Saturday, January 3, 2009

What is Conservatism?

In the Corner on National Review, Iain Murray writes of his correspondence with a leading Brit Conservative, who has posted a short list of what he believes modern Conservatism is. I have reprinted it below, with some comments following.

1. No insignificant person has ever been born.
2. Economic liberalism needs social conservatism (and, 5pm addition, Iain Murray emails me to say and vice versa)
3. The presumption should always be in favour of life
4. Government should be as small as possible but as large as necessary
5. Multilateral organisations transfer power from people to politicians
6. Private choices have public consequences/ Policymakers have an interest in 'private choices', at least so long as they have consequences for taxpayers
7. Conservatism is a creative coalition between security, economic and cultural conservatives
8. A welfare state that feeds-and-forgets isn't compassionate
9. Politics is less important than ideas, culture and religion
10. Free enterprise and big business are not the same
11. Taxation has dynamic effects
12. Pre-emption is the best response to many of today's security threats
13. There is such thing as society, it's just not the state
14. Man is a fallen creature
15. Decision-making powers should be as close as possible to those affected by those decisions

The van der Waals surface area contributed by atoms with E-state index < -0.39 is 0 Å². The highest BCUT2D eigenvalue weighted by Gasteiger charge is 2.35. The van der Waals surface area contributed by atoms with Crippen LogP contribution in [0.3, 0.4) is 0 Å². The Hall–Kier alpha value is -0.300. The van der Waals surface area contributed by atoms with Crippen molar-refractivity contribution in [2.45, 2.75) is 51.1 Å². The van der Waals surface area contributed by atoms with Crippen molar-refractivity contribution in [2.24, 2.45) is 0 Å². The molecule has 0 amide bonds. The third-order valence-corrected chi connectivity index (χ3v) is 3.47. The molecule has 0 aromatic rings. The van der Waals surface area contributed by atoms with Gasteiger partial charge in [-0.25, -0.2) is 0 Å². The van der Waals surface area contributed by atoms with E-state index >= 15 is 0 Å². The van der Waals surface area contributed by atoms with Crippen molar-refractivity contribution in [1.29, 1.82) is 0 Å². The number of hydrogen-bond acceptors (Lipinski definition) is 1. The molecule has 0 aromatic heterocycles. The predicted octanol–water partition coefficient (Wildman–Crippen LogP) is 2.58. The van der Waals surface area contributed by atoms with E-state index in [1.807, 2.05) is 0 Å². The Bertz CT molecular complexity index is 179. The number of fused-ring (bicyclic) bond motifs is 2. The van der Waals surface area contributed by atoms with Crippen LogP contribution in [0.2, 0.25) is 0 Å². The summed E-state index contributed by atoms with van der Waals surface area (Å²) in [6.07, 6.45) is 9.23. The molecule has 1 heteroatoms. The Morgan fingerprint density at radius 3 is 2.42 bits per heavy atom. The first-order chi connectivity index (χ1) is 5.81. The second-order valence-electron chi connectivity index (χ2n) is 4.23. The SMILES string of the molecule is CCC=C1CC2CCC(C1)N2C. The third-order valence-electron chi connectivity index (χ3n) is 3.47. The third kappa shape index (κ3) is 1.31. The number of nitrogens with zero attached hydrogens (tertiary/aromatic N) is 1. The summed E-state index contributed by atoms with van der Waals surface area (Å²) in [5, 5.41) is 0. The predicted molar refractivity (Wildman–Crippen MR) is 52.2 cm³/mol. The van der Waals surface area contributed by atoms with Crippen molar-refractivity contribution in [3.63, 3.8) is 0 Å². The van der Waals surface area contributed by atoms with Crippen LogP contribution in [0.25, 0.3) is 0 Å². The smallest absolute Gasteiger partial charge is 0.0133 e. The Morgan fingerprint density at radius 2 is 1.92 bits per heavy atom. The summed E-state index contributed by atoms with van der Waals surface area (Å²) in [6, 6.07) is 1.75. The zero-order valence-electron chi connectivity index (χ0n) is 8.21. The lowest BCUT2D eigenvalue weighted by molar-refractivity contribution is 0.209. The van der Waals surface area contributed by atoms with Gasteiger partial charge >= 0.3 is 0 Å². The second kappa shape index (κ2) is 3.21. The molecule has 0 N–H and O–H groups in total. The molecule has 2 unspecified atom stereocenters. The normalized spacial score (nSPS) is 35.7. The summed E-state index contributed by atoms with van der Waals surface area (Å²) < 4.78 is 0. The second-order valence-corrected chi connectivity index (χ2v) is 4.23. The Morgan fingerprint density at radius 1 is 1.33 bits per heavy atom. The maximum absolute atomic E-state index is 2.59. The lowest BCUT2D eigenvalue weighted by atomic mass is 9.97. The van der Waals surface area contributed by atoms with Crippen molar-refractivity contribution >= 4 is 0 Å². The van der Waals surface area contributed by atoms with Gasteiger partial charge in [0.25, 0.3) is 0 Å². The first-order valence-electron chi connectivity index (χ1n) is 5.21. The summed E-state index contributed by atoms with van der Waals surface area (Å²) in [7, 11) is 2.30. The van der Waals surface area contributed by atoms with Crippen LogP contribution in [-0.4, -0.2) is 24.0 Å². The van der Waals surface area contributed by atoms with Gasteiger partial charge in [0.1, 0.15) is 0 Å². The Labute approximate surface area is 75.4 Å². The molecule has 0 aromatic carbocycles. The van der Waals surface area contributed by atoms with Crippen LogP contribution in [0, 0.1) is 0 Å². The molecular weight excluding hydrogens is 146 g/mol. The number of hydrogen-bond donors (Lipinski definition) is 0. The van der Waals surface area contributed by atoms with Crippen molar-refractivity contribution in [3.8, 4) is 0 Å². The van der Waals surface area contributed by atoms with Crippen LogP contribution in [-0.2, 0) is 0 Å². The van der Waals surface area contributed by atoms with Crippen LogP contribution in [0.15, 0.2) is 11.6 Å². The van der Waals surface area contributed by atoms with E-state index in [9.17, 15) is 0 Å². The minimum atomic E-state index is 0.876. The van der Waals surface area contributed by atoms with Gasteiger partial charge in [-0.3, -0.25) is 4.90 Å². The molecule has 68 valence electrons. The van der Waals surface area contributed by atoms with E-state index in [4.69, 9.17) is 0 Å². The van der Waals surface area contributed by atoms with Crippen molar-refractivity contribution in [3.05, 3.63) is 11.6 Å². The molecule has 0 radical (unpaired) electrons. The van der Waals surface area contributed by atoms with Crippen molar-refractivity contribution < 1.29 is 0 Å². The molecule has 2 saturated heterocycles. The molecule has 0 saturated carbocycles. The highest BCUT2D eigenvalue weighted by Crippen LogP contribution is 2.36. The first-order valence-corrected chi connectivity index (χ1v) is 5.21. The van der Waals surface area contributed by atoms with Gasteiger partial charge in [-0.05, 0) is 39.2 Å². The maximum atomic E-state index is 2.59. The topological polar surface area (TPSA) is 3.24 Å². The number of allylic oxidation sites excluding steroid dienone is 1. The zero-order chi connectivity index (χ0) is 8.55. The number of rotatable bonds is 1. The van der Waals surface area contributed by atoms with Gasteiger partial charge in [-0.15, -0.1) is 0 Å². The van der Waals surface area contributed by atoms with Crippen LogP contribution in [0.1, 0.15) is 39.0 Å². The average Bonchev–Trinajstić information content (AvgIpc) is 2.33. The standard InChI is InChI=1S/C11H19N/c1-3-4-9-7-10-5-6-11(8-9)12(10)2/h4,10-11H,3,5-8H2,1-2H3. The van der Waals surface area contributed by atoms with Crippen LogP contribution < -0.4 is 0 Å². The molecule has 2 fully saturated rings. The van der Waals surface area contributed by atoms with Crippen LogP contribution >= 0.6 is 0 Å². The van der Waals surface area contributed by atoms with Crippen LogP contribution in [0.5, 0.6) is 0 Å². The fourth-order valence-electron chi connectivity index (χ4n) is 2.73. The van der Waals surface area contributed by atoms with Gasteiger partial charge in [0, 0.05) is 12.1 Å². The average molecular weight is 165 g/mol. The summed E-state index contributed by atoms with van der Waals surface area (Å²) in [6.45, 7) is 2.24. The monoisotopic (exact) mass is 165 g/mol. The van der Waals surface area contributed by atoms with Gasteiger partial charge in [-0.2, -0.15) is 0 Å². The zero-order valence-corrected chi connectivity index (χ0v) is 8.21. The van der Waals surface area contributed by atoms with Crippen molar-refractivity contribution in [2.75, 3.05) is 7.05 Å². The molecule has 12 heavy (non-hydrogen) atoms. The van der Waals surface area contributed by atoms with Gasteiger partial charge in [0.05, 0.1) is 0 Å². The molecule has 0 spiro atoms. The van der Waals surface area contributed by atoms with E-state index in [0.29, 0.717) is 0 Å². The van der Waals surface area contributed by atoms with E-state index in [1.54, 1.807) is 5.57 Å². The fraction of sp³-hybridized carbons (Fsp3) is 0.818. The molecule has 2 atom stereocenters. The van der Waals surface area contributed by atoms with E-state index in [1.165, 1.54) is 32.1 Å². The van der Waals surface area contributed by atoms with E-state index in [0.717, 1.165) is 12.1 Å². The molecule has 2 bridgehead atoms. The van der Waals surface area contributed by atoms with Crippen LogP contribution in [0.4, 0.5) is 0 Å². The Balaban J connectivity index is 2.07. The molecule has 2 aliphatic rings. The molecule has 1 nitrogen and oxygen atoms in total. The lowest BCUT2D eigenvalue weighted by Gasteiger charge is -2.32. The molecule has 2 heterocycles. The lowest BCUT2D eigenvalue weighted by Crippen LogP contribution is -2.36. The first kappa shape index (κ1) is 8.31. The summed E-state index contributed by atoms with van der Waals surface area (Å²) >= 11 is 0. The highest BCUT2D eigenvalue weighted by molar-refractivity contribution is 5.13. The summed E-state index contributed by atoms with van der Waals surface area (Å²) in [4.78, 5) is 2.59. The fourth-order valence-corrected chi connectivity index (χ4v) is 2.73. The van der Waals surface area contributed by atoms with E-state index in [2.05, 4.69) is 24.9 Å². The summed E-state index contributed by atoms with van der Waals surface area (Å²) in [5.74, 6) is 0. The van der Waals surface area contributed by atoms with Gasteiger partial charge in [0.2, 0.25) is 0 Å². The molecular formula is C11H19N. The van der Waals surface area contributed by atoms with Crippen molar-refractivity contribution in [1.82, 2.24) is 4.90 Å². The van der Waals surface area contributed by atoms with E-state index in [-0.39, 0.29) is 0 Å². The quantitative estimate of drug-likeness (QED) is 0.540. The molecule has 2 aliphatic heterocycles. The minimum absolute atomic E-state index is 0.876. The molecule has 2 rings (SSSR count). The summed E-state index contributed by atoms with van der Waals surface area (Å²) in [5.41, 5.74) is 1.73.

16. Private ownership is nearly always preferable to common ownership
17. A strong society is built upon the vigorous virtues of courage, ambition, creativity, self-sufficiency and enterprise.
18. Love of country is fundamental to all conservatism.
19. Social liberalism can be destructive of social justice.
20. Conservative reform is usually preferable to radical revolution. Conservatism must deal with its own enemies within.

I'll take them in order, where I have something to say:

7. Right on. This means that over time, one or more element of the coalition will be ascendant. For a while, it was cultural conservatives. I hope that day is now over.
10. Absolutely! Unholy alliances between state and business are fascism, and when they are wrapped in the mantle of "free enterprise", they are particularly pernicious.
17. Perfect. This doesn't mean there is no room for "compassion, justice"--you just don't build a strong society on them.


Dan said...

A couple of quotes from Ronald Reagan that also sum-up views of what Conservatism is, and what it is not:

"Here's my strategy on the Cold War: We win, they lose."

"The most terrifying words in the English language are: I'm from the government and I'm here to help."

"The trouble with our liberal friends is not that they're ignorant; it's just that they know so much that isn't so."

"Of the four wars in my lifetime, none came about because the U.S. was too strong."

"I have wondered at times about what the Ten Commandments would have looked like if Moses had run them through the U.S. Congress."

"The taxpayer: That's someone who works for the federal government but doesn't have to take the civil service examination."

"Government is like a baby: An alimentary canal with a big appetite at one end and no sense of responsibility at the other."

"The nearest thing to eternal life we will ever see on this earth is a government program."